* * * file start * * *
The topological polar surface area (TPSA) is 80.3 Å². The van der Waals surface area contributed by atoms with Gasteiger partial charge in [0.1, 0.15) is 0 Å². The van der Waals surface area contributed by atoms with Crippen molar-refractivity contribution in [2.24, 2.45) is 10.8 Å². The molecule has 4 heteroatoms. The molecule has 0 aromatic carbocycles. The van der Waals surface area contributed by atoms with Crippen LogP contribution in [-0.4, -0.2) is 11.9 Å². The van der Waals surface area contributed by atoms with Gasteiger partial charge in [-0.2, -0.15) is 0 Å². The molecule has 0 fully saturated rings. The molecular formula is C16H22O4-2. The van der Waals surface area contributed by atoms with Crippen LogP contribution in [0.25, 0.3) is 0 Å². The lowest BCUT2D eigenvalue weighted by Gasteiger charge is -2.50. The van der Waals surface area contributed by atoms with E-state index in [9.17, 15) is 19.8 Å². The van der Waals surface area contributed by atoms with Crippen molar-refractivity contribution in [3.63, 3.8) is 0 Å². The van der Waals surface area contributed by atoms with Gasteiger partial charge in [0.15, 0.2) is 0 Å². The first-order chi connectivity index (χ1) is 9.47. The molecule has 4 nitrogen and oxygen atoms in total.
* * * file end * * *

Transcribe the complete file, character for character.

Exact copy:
The topological polar surface area (TPSA) is 80.3 Å². The van der Waals surface area contributed by atoms with Gasteiger partial charge in [0.1, 0.15) is 0 Å². The van der Waals surface area contributed by atoms with Crippen molar-refractivity contribution in [2.24, 2.45) is 10.8 Å². The molecule has 4 heteroatoms. The molecule has 0 aromatic carbocycles. The van der Waals surface area contributed by atoms with Crippen LogP contribution in [-0.4, -0.2) is 11.9 Å². The van der Waals surface area contributed by atoms with Gasteiger partial charge in [-0.2, -0.15) is 0 Å². The molecule has 0 fully saturated rings. The molecular formula is C16H22O4-2. The van der Waals surface area contributed by atoms with Crippen LogP contribution in [0.25, 0.3) is 0 Å². The lowest BCUT2D eigenvalue weighted by Gasteiger charge is -2.50. The van der Waals surface area contributed by atoms with E-state index in [9.17, 15) is 19.8 Å². The van der Waals surface area contributed by atoms with Crippen molar-refractivity contribution in [3.63, 3.8) is 0 Å². The van der Waals surface area contributed by atoms with Gasteiger partial charge in [0.15, 0.2) is 0 Å². The first-order chi connectivity index (χ1) is 9.47. The molecule has 4 nitrogen and oxygen atoms in total.